I completely agree. I supported this the first few times it happened, but now I find it just embarrassing.

  13. benwick says

    Of course nobody covers the reason for the glitter bombings. Because glitter bombings can’t and won’t be understood as some kind of argument, because: they are not. Throwing objects at your opponents is no form of communication – it will only raise awareness for the act of throwing, not for the reasons. And you can’t compare these bombings with forms of passive resistence. The latter doesn’t ridicule people. No discussion can be continued or started by ridiculing people. Period!

  14. Matt says

    I do not understand the comparison (or maybe I just find it in poor taste) between gays and glitter, and blacks and KFC (re:Oliver)

    That being said. I agree that throwing something at anybody, regardless of how non-threatening an object it is, defeats what I assume is the purpose. Hell shout them down with what you take issue but throwing something, even some sparkly, only brings attention to the act rather than the issue at hand.

  15. MichaelJ says

    I’m glad to see I’m not the only one who thinks glitter-bombing is stupid and at this point counter-productive. +100 re: Bill’s comment.
    Endo, is it true that the glitter-bombing is done by one straight guy? How do you know this? I’ve never read anything about any individual who has glitter-bombed.

  16. endo says

    It’s true. Nick Espinosa is the activist behind glitterbombing. He’s glittered Gingrich, Santorum, and Romney.

    He’s straight.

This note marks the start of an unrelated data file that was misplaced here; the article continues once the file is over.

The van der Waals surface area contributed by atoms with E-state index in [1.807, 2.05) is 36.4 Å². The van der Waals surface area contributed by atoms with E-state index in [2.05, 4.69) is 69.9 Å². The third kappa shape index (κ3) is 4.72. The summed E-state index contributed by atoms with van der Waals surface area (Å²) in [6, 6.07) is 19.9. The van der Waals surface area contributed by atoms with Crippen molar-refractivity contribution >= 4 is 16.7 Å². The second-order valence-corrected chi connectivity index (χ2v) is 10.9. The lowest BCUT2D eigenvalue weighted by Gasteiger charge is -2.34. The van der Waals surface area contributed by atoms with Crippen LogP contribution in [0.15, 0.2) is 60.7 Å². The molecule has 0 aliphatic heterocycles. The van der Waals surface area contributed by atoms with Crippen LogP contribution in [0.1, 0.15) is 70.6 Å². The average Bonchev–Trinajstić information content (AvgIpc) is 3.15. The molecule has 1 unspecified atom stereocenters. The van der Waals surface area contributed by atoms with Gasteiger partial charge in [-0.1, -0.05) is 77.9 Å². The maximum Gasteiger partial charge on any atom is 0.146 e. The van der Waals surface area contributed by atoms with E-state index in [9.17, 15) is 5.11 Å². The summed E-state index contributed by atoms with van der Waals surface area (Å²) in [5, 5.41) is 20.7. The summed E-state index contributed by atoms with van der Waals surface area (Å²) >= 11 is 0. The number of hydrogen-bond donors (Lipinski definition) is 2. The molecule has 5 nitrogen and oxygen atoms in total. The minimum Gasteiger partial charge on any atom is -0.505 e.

17. Caliban says

    Add another voice to the anti-glitter-bomb chorus. It hasn’t been clever or interesting since the 2nd time it was done. And to those complaining that the media doesn’t report one the motivations of the people doing it, shouldn’t effective protest be self-explanatory? If people have to look to a secondary source, a report in the paper or on TV, in order to understand whatever point it is you’re trying to make then you’re defeating the purpose.

    It’s important that we maintain the high road because our cause IS the morally and ethically correct one and maintaining our dignity throws their pettiness into greater relief. And acting like Rip Taylor on The Gong Show circa 1977 isn’t the way to to do that.

  18. JEsus says

    @Vincenzo, your comments are pretty ugly and disgusting. Send the trans activists to a men’s prison? With the implication that they will be raped. Cute

  19. matt says

    @Jesus. Agreed wholeheartedly. It’s always unfortunate coming to this site (which is commented on mostly by accepting people) to see ignorant comments like that.

  20. SFRowGuy says

    Waste of good glitter. It’s like ‘make-up on a pig’, ‘perfume on a skunk’, ‘glitter on santorum’.

  21. TJ says

    I don’t know that this is anything more than, as BILL above so nicely opined above, an act that makes just the person doing it happy. As for being harmless, I also don’t know that I’d fancy getting glitter in my eyes. Seems at the least, irritating, and at worst, potentially damaging. An assault. Past time to rethink this strategy. Any suggestions?

  22. Jon says

    Really? I am disappoint, America. These are people who will taser you for speaking out against them. Remember those ‘Occupy’ guys at Santorum’s rally. Don’t you think that’s an assault? I am flat out agreeing that glitter-bombing is an assault. If you are prepared for the consequences, you should do it.

    Some of you keep saying that it isn’t in our best interest, or that it is counter-productive. You are the stupid ones if you think rational, logical arguments will sway the Bachmanns and Sontorums in America. They dislike you because a book tells them to dislike you. They don’t need a reason to dislike you. The rational arguments are all played out. Trust me, at this point SHAME is productive.